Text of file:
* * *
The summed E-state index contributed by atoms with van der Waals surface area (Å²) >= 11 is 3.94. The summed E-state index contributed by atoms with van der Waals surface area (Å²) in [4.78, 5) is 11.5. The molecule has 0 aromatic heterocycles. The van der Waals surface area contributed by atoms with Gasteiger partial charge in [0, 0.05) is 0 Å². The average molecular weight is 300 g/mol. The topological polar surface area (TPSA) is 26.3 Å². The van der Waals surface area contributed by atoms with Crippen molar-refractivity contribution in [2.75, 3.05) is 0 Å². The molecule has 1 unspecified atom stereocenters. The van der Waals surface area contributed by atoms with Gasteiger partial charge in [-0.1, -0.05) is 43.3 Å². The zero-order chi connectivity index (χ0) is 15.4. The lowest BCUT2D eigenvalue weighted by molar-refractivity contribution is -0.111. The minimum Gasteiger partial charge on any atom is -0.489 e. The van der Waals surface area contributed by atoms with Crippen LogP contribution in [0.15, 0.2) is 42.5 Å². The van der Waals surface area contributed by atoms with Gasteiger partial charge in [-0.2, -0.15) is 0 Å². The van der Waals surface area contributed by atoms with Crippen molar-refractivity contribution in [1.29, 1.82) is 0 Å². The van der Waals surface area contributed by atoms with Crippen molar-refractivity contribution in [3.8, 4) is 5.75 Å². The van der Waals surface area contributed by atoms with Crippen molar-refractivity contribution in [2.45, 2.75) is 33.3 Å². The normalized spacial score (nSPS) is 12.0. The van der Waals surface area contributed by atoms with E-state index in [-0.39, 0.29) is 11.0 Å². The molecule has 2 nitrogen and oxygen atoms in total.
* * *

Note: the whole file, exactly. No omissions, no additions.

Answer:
The summed E-state index contributed by atoms with van der Waals surface area (Å²) >= 11 is 3.94. The summed E-state index contributed by atoms with van der Waals surface area (Å²) in [4.78, 5) is 11.5. The molecule has 0 aromatic heterocycles. The van der Waals surface area contributed by atoms with Gasteiger partial charge in [0, 0.05) is 0 Å². The average molecular weight is 300 g/mol. The topological polar surface area (TPSA) is 26.3 Å². The van der Waals surface area contributed by atoms with Crippen molar-refractivity contribution in [2.75, 3.05) is 0 Å². The molecule has 1 unspecified atom stereocenters. The van der Waals surface area contributed by atoms with Gasteiger partial charge in [-0.1, -0.05) is 43.3 Å². The zero-order chi connectivity index (χ0) is 15.4. The lowest BCUT2D eigenvalue weighted by molar-refractivity contribution is -0.111. The minimum Gasteiger partial charge on any atom is -0.489 e. The van der Waals surface area contributed by atoms with Crippen LogP contribution in [0.15, 0.2) is 42.5 Å². The van der Waals surface area contributed by atoms with Gasteiger partial charge in [-0.2, -0.15) is 0 Å². The van der Waals surface area contributed by atoms with Crippen molar-refractivity contribution in [1.29, 1.82) is 0 Å². The van der Waals surface area contributed by atoms with Crippen molar-refractivity contribution in [3.8, 4) is 5.75 Å². The van der Waals surface area contributed by atoms with Crippen molar-refractivity contribution in [2.45, 2.75) is 33.3 Å². The normalized spacial score (nSPS) is 12.0. The van der Waals surface area contributed by atoms with E-state index in [-0.39, 0.29) is 11.0 Å². The molecule has 2 nitrogen and oxygen atoms in total.